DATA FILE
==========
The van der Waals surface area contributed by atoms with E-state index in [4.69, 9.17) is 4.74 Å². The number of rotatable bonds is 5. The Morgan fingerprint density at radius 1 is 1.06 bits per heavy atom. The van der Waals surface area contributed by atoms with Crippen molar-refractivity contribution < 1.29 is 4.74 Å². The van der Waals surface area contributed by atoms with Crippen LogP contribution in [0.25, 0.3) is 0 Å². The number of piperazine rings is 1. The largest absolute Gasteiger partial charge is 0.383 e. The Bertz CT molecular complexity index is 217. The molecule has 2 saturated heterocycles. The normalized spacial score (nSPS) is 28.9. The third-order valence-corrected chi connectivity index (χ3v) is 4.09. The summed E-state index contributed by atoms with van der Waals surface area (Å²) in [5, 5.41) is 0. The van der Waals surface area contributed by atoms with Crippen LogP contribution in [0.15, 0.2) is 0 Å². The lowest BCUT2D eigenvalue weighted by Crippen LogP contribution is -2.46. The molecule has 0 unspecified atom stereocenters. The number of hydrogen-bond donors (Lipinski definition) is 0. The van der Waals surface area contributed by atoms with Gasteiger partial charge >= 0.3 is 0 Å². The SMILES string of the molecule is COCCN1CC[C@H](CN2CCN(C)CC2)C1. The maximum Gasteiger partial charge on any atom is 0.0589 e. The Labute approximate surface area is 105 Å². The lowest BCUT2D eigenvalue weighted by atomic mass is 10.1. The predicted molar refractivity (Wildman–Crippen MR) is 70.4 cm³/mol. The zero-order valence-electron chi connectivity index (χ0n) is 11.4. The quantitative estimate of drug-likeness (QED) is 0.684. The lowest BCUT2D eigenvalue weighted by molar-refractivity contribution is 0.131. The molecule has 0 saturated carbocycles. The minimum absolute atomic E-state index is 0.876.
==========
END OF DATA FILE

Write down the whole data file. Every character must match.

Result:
The van der Waals surface area contributed by atoms with E-state index in [4.69, 9.17) is 4.74 Å². The number of rotatable bonds is 5. The Morgan fingerprint density at radius 1 is 1.06 bits per heavy atom. The van der Waals surface area contributed by atoms with Crippen molar-refractivity contribution < 1.29 is 4.74 Å². The van der Waals surface area contributed by atoms with Crippen LogP contribution in [0.25, 0.3) is 0 Å². The number of piperazine rings is 1. The largest absolute Gasteiger partial charge is 0.383 e. The Bertz CT molecular complexity index is 217. The molecule has 2 saturated heterocycles. The normalized spacial score (nSPS) is 28.9. The third-order valence-corrected chi connectivity index (χ3v) is 4.09. The summed E-state index contributed by atoms with van der Waals surface area (Å²) in [5, 5.41) is 0. The van der Waals surface area contributed by atoms with Crippen LogP contribution in [0.15, 0.2) is 0 Å². The lowest BCUT2D eigenvalue weighted by Crippen LogP contribution is -2.46. The molecule has 0 unspecified atom stereocenters. The number of hydrogen-bond donors (Lipinski definition) is 0. The van der Waals surface area contributed by atoms with Gasteiger partial charge >= 0.3 is 0 Å². The SMILES string of the molecule is COCCN1CC[C@H](CN2CCN(C)CC2)C1. The maximum Gasteiger partial charge on any atom is 0.0589 e. The Labute approximate surface area is 105 Å². The lowest BCUT2D eigenvalue weighted by atomic mass is 10.1. The predicted molar refractivity (Wildman–Crippen MR) is 70.4 cm³/mol. The zero-order valence-electron chi connectivity index (χ0n) is 11.4. The quantitative estimate of drug-likeness (QED) is 0.684. The lowest BCUT2D eigenvalue weighted by molar-refractivity contribution is 0.131. The molecule has 0 saturated carbocycles. The minimum absolute atomic E-state index is 0.876.